What happened first, is that we didn’t want to settle for the cheapest, but not so nice rorbuer. For 690Kr (about £75) we wanted something picturesque and cosy. We went to look at some near Ballstad, but it didn’t feel right. Back to the van, it was getting late (4/5pm) , we kept looking on our phone and decided to call the Eliassen rorbuer based in Hamnøy – it meant to go back near where we’d stayed, but it was a lovely area.
I called and left a message on their answer phone asking for a rorbuer for our wedding anniversary, and so if we could get an upgrade or discount. I tried again a few minutes later and managed to speak to Agata. She offered us an upgrade, we just needed to email her with our details and then she’d come back with a few huts for us to choose from!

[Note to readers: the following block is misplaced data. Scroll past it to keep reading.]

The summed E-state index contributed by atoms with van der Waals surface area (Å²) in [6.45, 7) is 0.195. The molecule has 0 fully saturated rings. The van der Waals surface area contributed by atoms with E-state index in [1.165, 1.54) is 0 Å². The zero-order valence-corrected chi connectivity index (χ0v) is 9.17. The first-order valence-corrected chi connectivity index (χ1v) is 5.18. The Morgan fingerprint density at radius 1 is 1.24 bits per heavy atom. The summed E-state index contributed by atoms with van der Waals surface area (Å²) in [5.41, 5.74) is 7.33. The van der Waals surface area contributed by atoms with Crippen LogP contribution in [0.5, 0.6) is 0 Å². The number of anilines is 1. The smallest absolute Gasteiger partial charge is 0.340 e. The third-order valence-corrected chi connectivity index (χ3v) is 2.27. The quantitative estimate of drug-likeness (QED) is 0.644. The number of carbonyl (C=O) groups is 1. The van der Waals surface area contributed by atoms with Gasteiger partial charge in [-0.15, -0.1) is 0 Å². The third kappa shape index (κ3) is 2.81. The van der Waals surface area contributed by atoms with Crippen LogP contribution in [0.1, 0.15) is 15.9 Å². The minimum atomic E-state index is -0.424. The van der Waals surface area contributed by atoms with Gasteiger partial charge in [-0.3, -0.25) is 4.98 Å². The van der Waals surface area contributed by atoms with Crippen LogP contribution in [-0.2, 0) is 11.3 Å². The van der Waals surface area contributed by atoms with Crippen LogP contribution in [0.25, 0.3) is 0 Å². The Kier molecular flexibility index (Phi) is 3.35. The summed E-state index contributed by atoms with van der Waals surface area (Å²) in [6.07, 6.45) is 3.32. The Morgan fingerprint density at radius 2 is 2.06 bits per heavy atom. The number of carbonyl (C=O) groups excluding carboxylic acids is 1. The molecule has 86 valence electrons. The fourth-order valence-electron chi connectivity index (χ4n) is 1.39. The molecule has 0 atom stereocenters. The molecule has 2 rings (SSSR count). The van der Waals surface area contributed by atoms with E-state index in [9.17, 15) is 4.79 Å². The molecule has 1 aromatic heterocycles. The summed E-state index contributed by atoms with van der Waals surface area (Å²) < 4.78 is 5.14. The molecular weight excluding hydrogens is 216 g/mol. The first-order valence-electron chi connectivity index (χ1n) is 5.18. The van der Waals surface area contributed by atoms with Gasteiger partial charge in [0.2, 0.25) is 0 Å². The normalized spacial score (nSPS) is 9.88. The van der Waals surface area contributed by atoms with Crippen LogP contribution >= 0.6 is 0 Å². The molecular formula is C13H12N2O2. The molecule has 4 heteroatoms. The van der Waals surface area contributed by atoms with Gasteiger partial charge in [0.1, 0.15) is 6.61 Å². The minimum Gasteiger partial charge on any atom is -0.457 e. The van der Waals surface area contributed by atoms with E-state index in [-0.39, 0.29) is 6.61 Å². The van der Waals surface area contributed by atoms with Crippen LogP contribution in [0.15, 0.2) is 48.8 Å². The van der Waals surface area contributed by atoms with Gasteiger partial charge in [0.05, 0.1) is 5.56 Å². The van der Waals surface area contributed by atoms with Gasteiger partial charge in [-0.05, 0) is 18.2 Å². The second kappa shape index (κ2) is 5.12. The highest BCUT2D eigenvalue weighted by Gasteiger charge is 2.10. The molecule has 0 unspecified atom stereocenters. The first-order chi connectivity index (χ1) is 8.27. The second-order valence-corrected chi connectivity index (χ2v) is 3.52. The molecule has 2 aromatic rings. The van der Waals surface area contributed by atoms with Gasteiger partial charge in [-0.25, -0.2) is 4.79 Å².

Welcome to our new home!
We were so excited and finally opened the door to our lovely hut or what I would call a harbour cottage! This was going to be our “home” for the next three nights – sorry Izzy (the Motorhome)! We’d just started feeling the cold a lot more by then as well, so it really felt like a treat. Our “pimped-up wooden hut” looked amazing inside out – wood everywhere so it gave this warm and cosy feeling, but with modern touches such as a full kitchen unit including a huge fridge/freezer and a dishwasher! The shower even had under floor heating – I felt just like Skyler in Breaking Bad season 3 when she comments on what a great invention it is walking barefoot in her bathrobe in Ted’s bathroom.